Monday, May 29, 2023

Anatomy of panic over site instability

This morning I had a bit of a sitemageddon, where the MyFlightbook website and service were only barely running for almost two hours.  Woke up, was about to sit down for breakfast at about 7:30 when "ping", I have a text from Google telling me that the site is down.

First step: look at the site monitoring.  Hmm, CPU is fine; that's usually the culprit.  And I can ping the server, so the server is up and running.  But when I try to browse to the site, I get a 503 error ("service unavailable") - yikes.  So I remote desktop in.

Let me back up just a bit: my stack is C# code targeting ASP.NET (with MySQL) on top of IIS (Internet Information Services - the web server) on top of Windows.  And when I remote desktop in to the server, I can see that Windows is up and running fine, but IIS has stopped.  I reset IIS, the site comes back and runs great, but within about 2 minutes, it's dead again.  Lather, rinse, repeat.  Something is wrong here.  

So I reboot the server.  Same behavior. Oh, shit, this is bad.  And - I assume - how can this be me?  IIS is stopping.  If it's my fault, that's like a bug in Excel causing a blue-screen of death in Windows.  Very bad.  And the CPU is spiking (80-100%, when it should be around 10-30%)  One process taking a lot of CPU is Windows Error Reporting, so I do some Googling to find out how to read its error reports and it says...just that the IIS process was being killed.

Yikes.  Meanwhile, I'm still resetting IIS every couple of minutes, and lots of you were getting 503 errors.

Look through EventViewer - I'm seeing two errors, both of which should be totally benign.  One is a bug in the MySQL code that I've been seeing for weeks; it's minor - it fails the first time, succeeds the next time.  The other is an exception in FlightStats.  (I'll come back to that one).  I haven't changed FlightStats code in years, so I ignore that and downgrade the version of MySQL to one that didn't generate the bug, and deploy that change.  That particular bug goes away but...I'm still resetting IIS every 2-3 minutes.

At this point I'm hungry and I haven't had any coffee, and I'm stressed - what on earth is going on?  So I take a deeper look at the FlightStats error.  It's an exception that's being generated because a dictionary lookup that shouldn't fail is failing.  This is code I've had (essentially unchanged) for years - why is it crashing now, and why doesn't it crash on my development machine?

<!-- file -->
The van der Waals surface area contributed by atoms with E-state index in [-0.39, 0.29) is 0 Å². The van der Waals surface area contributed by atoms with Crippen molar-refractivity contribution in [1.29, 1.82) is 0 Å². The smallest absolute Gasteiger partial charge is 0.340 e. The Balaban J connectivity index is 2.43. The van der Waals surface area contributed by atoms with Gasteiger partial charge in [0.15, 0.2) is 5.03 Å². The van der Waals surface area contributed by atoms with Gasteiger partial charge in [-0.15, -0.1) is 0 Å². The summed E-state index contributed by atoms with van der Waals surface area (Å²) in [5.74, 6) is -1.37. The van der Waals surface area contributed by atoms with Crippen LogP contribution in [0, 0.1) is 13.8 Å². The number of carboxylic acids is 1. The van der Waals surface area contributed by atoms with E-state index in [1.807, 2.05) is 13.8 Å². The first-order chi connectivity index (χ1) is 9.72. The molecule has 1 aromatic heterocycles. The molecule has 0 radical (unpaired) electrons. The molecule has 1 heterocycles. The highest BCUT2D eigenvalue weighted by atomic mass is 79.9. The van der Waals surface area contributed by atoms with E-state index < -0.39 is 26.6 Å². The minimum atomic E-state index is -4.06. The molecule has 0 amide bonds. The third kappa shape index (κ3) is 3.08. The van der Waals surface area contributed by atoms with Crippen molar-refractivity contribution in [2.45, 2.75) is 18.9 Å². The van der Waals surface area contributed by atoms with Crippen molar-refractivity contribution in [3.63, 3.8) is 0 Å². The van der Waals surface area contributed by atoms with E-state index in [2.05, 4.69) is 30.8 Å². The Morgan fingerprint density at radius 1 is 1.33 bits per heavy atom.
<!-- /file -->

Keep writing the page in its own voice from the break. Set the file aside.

So here is where it finally starts to come together.  Some additional Googling (while I'm still resetting IIS every 2-3 minutes!) reveals that IIS has a (news to me) "Rapid Fail Protection" feature to protect the system wherein if it has 5 exceptions in 5 minutes, it kills the process.  A bit more searching and I find that I can configure this, so I set it to 40 exceptions within 5 minutes and...lo and behold the site is staying up!  

Phew, after 2 hours of manually recycling IIS every 2-3 minutes, I can get some food and coffee into my belly.

But...what happened?  Exceptions are actually a pretty normal thing.  If I "catch" (handle) the exception, usually that's when you see an error message and it's benign, normal, and expected.  Sometimes, an exception arises that I don't catch.  When that happens, I have code that captures the exception information and emails it to me so that I can figure out the issue.  Not uncommon to have a few of these a day (generally all also from perfectly benign scenarios).  But alas, FlightStats is being computed in a background thread, and when the exception happens there, it wasn't being handled, and thus I was bumping into more than 5 exceptions in 5 minutes, and IIS was self-destructing.

That's a lot of background, but it matters here.  What is FlightStats and what was the issue?  On the home page and in a few other places, I show fun stats like "in the last 7 days, MyFlightbook users recorded X flights in Y aircraft to airports in Z countries" and so forth.  But these are slow to compute, so what I do is when they are first requested, I quickly return empty stats but I kick off a background process (that can take a few minutes) to gather the relevant stats, which I then cache for 30 minutes.  It's been this way - flawlessly - for literally years.  But today, that computation on the background thread was crashing, and thus the next time the home page was hit, it would kick off the process again, which would crash, and then...5 crashes in 5 minutes = kill the IIS thread.  And since it's triggered on the home page, that's enough to bump up the crash rate above the threshold.  40 crashes is enough to give me some breathing room, but it's still restarting the process with every crash, which is going to screw some user experiences.